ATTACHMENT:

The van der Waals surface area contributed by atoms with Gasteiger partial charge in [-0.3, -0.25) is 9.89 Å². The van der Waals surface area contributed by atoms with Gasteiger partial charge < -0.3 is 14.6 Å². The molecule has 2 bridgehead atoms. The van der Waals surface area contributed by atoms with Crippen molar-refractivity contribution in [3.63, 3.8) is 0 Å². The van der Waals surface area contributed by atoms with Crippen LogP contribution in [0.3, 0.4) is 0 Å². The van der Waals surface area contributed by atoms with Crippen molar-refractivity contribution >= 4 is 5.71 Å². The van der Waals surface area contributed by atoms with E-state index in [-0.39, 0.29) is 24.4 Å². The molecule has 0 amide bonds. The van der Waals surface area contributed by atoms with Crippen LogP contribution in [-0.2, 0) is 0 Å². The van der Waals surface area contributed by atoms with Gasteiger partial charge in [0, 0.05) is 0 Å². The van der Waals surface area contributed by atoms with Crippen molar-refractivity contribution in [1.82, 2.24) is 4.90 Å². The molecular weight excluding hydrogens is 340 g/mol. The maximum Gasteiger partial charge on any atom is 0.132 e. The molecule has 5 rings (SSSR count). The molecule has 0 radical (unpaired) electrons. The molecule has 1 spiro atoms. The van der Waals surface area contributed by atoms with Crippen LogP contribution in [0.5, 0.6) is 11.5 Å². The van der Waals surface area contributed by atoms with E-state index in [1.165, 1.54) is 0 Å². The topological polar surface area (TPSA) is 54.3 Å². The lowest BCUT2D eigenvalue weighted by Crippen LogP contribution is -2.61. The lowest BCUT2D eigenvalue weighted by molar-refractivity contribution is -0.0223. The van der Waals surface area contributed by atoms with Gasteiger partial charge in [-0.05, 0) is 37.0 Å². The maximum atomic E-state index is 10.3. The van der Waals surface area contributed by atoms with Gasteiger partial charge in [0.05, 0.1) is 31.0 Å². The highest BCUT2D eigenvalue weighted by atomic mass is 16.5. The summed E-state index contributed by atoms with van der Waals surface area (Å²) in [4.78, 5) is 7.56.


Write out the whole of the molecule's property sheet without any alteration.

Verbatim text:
The van der Waals surface area contributed by atoms with Gasteiger partial charge in [-0.3, -0.25) is 9.89 Å². The van der Waals surface area contributed by atoms with Gasteiger partial charge < -0.3 is 14.6 Å². The molecule has 2 bridgehead atoms. The van der Waals surface area contributed by atoms with Crippen molar-refractivity contribution in [3.63, 3.8) is 0 Å². The van der Waals surface area contributed by atoms with Crippen LogP contribution in [0.3, 0.4) is 0 Å². The van der Waals surface area contributed by atoms with Crippen molar-refractivity contribution >= 4 is 5.71 Å². The van der Waals surface area contributed by atoms with E-state index in [-0.39, 0.29) is 24.4 Å². The molecule has 0 amide bonds. The van der Waals surface area contributed by atoms with Crippen LogP contribution in [-0.2, 0) is 0 Å². The van der Waals surface area contributed by atoms with Gasteiger partial charge in [0, 0.05) is 0 Å². The van der Waals surface area contributed by atoms with Crippen molar-refractivity contribution in [1.82, 2.24) is 4.90 Å². The molecular weight excluding hydrogens is 340 g/mol. The maximum Gasteiger partial charge on any atom is 0.132 e. The molecule has 5 rings (SSSR count). The molecule has 0 radical (unpaired) electrons. The molecule has 1 spiro atoms. The van der Waals surface area contributed by atoms with Crippen LogP contribution in [0.5, 0.6) is 11.5 Å². The van der Waals surface area contributed by atoms with E-state index in [1.165, 1.54) is 0 Å². The topological polar surface area (TPSA) is 54.3 Å². The lowest BCUT2D eigenvalue weighted by Crippen LogP contribution is -2.61. The lowest BCUT2D eigenvalue weighted by molar-refractivity contribution is -0.0223. The van der Waals surface area contributed by atoms with Gasteiger partial charge in [-0.05, 0) is 37.0 Å². The maximum atomic E-state index is 10.3. The van der Waals surface area contributed by atoms with Gasteiger partial charge in [0.05, 0.1) is 31.0 Å². The highest BCUT2D eigenvalue weighted by atomic mass is 16.5. The summed E-state index contributed by atoms with van der Waals surface area (Å²) in [4.78, 5) is 7.56.